Robert Kehler, the former head of U.S. Strategic Command, which oversees the country’s nuclear deterrent, said military leaders could refuse to carry out a presidential order for a nuclear first strike if they and their legal advisers conclude that the military action is unnecessary, excessive, or indiscriminate in targeting civilians—and that the request from the White House is therefore unlawful.
Yet this argument unraveled under questioning. When the Maryland Democrat Ben Cardin asked what these military leaders could do if the president overruled them, Kehler conceded, “Other than to state their view about the legality of the move, the president retains constitutional authority to order some military action. You would be in a very interesting constitutional situation. The military is obligated to follow legal orders, but is not obligated to follow illegal orders.” (McKeon pointed out that while the chain of command for a nuclear first strike might run from the president to the defense secretary to a combatant commander, the president could simply fire and replace the defense secretary or combatant commander if his order is disobeyed.)
“I would [say] ‘I have a question about this’ and I would [say] ‘I’m not ready to proceed,’” Kehler explained.
“And then what happens?” inquired the Wisconsin Republican Ron Johnson.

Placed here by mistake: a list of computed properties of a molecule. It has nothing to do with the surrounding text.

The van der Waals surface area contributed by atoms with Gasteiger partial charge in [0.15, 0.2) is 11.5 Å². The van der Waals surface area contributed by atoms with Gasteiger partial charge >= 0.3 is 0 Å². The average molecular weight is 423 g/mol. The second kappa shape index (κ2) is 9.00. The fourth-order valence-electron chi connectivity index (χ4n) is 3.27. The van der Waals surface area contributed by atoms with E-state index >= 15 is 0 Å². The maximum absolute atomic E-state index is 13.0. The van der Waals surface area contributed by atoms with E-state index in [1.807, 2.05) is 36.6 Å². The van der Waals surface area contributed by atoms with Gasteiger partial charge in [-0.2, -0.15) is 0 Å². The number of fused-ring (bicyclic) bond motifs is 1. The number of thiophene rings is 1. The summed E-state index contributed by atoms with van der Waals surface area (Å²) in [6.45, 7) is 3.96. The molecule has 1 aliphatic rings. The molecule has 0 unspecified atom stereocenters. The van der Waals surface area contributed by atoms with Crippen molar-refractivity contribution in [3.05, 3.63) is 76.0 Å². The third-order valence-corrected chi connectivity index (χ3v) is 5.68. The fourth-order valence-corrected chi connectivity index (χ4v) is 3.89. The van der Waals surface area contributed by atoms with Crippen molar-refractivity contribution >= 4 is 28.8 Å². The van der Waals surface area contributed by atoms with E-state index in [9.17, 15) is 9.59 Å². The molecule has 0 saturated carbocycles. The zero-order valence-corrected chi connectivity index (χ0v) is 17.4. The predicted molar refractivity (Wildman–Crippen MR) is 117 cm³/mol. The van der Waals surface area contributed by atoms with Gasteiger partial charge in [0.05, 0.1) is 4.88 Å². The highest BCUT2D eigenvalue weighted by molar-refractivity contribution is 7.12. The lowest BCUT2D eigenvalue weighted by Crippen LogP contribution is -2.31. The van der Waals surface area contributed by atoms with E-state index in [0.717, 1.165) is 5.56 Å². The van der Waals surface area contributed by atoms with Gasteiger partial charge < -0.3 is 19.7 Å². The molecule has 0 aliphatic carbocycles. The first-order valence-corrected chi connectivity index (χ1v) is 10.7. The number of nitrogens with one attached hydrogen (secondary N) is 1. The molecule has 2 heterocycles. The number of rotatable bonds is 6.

“Well, I don’t know exactly,” Kehler admitted, laughing nervously. “Fortunately we’ve never—these are all hypothetical scenarios.”
“But we’re holding a hearing on this, so ...” Johnson responded.
When the exchange finally ended, unresolved, Kehler, the man whose job it once was to contemplate these very quandaries, let out a sigh of relief.
The committee chairman, Tennessee Republican Bob Corker, had technically called the hearing. But it was the escalating tensions over North Korea’s development of nuclear weapons, and the concerns of Corker and many of his colleagues about Trump’s handling of the crisis, that had forced the issue in Congress after a four-decade hiatus in debating the world’s most destructive weapons.
“We are concerned that the president of the United States is so unstable, is so volatile, has a decision-making process that is so quixotic, that he might order a nuclear-weapons strike that is wildly out of step with U.S. national-security interests,” said the Connecticut Democrat Chris Murphy, who recently sponsored a bill to bar the president from taking military action against North Korea without congressional authorization. “Let’s just recognize the exceptional nature of this moment.”
The North Koreans “don’t have a constellation of satellites to see where we are moving our forces—when [Trump] says an armada is coming, that obviously has to give them some pause,” McKeon noted. “People may say ‘Well, what he says in his Twitter account doesn’t matter. We have policies. We have the leadership of the national command authority—the secretary [of defense] and the chairman [of the Joint Chiefs of Staff], they’ll take care of it.’ That doesn’t compute in Kim Jong Un’s mind—that what the president says doesn’t matter. I would be very worried about a miscalculation based on the continuing use of his Twitter account with regard to North Korea.”